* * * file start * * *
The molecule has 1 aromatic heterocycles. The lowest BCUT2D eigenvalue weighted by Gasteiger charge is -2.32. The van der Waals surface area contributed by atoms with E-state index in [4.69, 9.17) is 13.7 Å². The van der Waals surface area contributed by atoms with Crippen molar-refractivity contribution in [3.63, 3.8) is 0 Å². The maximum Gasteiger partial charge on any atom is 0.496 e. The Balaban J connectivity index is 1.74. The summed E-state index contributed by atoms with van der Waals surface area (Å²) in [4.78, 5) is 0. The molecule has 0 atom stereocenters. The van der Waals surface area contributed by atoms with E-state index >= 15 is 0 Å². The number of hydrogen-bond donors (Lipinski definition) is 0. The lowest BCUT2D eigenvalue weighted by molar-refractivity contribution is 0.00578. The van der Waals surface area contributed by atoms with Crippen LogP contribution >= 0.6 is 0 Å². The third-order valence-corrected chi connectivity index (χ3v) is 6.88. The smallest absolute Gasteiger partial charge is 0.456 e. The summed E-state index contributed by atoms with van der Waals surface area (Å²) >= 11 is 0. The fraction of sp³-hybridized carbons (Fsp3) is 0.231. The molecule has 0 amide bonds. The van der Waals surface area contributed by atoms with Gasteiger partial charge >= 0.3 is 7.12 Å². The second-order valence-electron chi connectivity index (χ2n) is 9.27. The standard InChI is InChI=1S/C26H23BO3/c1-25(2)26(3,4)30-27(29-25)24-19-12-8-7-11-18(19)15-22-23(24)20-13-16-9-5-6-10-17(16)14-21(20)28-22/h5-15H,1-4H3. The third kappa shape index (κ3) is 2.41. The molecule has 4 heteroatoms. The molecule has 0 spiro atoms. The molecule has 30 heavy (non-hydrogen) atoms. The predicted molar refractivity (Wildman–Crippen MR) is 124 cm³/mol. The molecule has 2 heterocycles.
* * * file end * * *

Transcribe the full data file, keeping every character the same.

The molecule has 1 aromatic heterocycles. The lowest BCUT2D eigenvalue weighted by Gasteiger charge is -2.32. The van der Waals surface area contributed by atoms with E-state index in [4.69, 9.17) is 13.7 Å². The van der Waals surface area contributed by atoms with Crippen molar-refractivity contribution in [3.63, 3.8) is 0 Å². The maximum Gasteiger partial charge on any atom is 0.496 e. The Balaban J connectivity index is 1.74. The summed E-state index contributed by atoms with van der Waals surface area (Å²) in [4.78, 5) is 0. The molecule has 0 atom stereocenters. The van der Waals surface area contributed by atoms with E-state index >= 15 is 0 Å². The number of hydrogen-bond donors (Lipinski definition) is 0. The lowest BCUT2D eigenvalue weighted by molar-refractivity contribution is 0.00578. The van der Waals surface area contributed by atoms with Crippen LogP contribution >= 0.6 is 0 Å². The third-order valence-corrected chi connectivity index (χ3v) is 6.88. The smallest absolute Gasteiger partial charge is 0.456 e. The summed E-state index contributed by atoms with van der Waals surface area (Å²) >= 11 is 0. The fraction of sp³-hybridized carbons (Fsp3) is 0.231. The molecule has 0 amide bonds. The van der Waals surface area contributed by atoms with Gasteiger partial charge >= 0.3 is 7.12 Å². The second-order valence-electron chi connectivity index (χ2n) is 9.27. The standard InChI is InChI=1S/C26H23BO3/c1-25(2)26(3,4)30-27(29-25)24-19-12-8-7-11-18(19)15-22-23(24)20-13-16-9-5-6-10-17(16)14-21(20)28-22/h5-15H,1-4H3. The third kappa shape index (κ3) is 2.41. The molecule has 4 heteroatoms. The molecule has 0 spiro atoms. The molecule has 30 heavy (non-hydrogen) atoms. The predicted molar refractivity (Wildman–Crippen MR) is 124 cm³/mol. The molecule has 2 heterocycles.